strange (Open)Solaris PATH behavior

The PATH variable usually does not contain the . directory, which means files in the . directory cannot be executed without ./ afaik
$ cat w.cmd
$ PATH=/usr/bin
$ w.cmd
-bash: w.cmd: command not found

But then this happened on Solaris 10:
$ PATH=/usr/bin:
$ w.cmd
paul pts/2 Sep 22 20:20 (

Note the colon at the end of the PATH variable. I tested this in Solaris 10 and OpenSolaris, both in Korn and bash. Why does it allow execution from within the current directory ?
(This feature/bug does not work in Linux btw)


bert said...

Paul, AFAIK, this is standard behaviour at least in Bash (also on Linux). In de manpage van bash vind je onder andere dit over $CDPATH 'A null directory name in CDPATH is the same as the current directory, i.e., "." .' Dat is dus het gedrag dat jij ziet voor $PATH.

Anonymous said...

You are comparing:

So you indieed pass an empty string Path to the PATH variable.


Paul Cobbaut said...


Ryan said...

From the POSIX spec...

This variable shall represent the sequence of path prefixes that certain functions and utilities apply in searching for an executable file known only by a filename. The prefixes shall be separated by a colon ( ':' ). When a non-zero-length prefix is applied to this filename, a slash shall be inserted between the prefix and the filename. A zero-length prefix is a legacy feature that indicates the current working directory. It appears as two adjacent colon characters ( "::" ), as an initial colon preceding the rest of the list, or as a trailing colon following the rest of the list. A strictly conforming application shall use an actual pathname (such as .) to represent the current working directory in PATH . The list shall be searched from beginning to end, applying the filename to each prefix, until an executable file with the specified name and appropriate execution permissions is found. If the pathname being sought contains a slash, the search through the path prefixes shall not be performed. If the pathname begins with a slash, the specified path is resolved (see Pathname Resolution ). If PATH is unset or is set to null, the path search is implementation-defined."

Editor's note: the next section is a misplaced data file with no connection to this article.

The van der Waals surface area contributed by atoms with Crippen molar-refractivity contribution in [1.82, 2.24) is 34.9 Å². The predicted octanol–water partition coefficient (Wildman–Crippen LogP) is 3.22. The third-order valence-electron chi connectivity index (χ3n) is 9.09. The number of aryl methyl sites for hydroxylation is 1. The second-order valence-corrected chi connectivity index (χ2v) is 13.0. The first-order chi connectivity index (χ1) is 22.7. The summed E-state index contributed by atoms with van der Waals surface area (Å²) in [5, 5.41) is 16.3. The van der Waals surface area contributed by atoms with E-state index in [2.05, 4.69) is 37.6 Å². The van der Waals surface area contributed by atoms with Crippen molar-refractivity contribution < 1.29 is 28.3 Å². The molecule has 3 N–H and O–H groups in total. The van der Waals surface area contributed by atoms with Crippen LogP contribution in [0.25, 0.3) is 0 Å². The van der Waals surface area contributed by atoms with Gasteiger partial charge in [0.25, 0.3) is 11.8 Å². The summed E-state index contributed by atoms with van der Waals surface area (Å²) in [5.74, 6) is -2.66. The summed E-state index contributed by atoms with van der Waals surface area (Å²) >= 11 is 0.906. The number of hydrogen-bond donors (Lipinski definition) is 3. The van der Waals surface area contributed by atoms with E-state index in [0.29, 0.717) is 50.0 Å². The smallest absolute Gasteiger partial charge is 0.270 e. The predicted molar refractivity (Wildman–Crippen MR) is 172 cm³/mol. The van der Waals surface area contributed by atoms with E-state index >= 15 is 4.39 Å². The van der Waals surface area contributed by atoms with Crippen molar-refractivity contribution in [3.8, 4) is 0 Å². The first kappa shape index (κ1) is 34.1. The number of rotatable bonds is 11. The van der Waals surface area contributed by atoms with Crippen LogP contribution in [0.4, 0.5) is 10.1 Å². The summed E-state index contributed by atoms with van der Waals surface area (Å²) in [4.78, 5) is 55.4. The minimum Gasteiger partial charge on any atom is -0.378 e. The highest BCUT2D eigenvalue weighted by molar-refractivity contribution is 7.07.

So it's intended, but legacy behavior. Strict compliance expects the '.'